Rock’s first female superstar is not in the Hall of Fame
(No. 27 in a continuing series on artists who should be in the Rock & Roll Hall of Fame, but are not)
By Phill Marder
I’ve had the same best friend since first grade. Smartest person I’ve ever known. Hippest person I’ve ever known. And considering how long he’s put up with me, the most patient person I’ve ever known.
And almost every time I see him, which is much too infrequent these days, the first thing he says is, “I can’t believe Connie Francis is not in the Rock & Roll Hall of Fame
Of course, if you’ve followed the actions of the Hall of Fame since its first induction ceremony in 1986 or if you’ve been a faithful reader of this blog, Connie Francis not being an inductee wouldn’t surprise you at all. After all, Rock & Roll started in the mid-50s and the top female Rock artist on the Billboard singles chart from 1955 to 1959 was Connie Francis. That’s far above the already inducted LaVern Baker, who came in 11th, and inductees Ruth Brown and Wanda Jackson, who didn’t even make the list. In the ’60s, she ranked second between the already inducted Brenda Lee and the shamefully ignored Dionne Warwick. That’s above the already inducted Aretha Franklin, Etta James, Dusty Springfield and Dinah Washington.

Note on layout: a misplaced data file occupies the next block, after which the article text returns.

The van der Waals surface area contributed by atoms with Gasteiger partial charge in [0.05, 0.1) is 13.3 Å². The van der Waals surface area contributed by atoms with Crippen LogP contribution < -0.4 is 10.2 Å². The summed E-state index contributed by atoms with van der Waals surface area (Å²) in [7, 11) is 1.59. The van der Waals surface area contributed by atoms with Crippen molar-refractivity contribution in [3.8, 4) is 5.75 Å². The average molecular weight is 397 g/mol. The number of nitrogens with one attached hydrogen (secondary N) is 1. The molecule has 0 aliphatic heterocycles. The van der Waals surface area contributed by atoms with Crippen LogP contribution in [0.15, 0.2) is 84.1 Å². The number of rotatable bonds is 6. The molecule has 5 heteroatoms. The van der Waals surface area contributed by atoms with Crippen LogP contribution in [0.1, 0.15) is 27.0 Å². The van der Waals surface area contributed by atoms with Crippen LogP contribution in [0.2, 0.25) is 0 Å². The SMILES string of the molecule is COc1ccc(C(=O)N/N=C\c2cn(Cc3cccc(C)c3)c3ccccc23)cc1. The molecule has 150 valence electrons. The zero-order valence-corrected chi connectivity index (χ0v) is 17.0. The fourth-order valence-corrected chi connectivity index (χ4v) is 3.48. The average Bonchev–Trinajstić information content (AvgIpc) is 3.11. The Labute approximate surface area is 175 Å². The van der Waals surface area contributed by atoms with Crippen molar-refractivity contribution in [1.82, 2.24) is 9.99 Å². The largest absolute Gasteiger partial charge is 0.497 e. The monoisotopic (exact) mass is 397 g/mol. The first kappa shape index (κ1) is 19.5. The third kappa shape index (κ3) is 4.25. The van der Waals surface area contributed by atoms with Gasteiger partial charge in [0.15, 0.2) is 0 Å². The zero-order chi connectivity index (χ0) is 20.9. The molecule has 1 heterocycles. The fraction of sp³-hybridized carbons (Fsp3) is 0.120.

Now I know some of you out there are thinking the Hall of Fame should not be based on how many records are sold. But, with apologies to Tom Waits, having a lot of hit records is not necessarily a bad thing. It means people enjoy the work of the artist and, quite often, enjoy it enough to buy it. If enough buy it, the artist becomes famous – as in Hall of Famous.
And for those who rely on the “influence” or “importance” arguments, favorite crutches for the Hall of Fame committee, how could anyone deny the influence or importance of Rock & Roll’s first female superstar? She was FIRST. How could she not be important or influential?
Some even will suggest Francis was not Rock & Roll. Well, if you were a teen during Rock’s formulative days, you’re well aware that she was all over Rock radio. Sure, her first major hits, “Who’s Sorry Now?” and “I’m Sorry I Made You Cry” were ballads and remakes of songs that had been major successes in the early 1900s, but that was very common in those days. Early Rock & Roll is littered with hits that were updated versions of past standards, the definition of “updated“ essentially being they had a good beat and you could dance to them. And I don’t remember anyone switching the station when they came on. On the contrary, “Who’s Sorry Now” reached No. 4 in the states and topped the British charts, with the follow-up just missing the UK top 10.
Francis, still just 19 at the time, clearly demonstrated where her heart was when it came time for the next single. I’m sure every Connie Francis fan knows this vignette by heart, but bear with me for those unfamiliar with the story.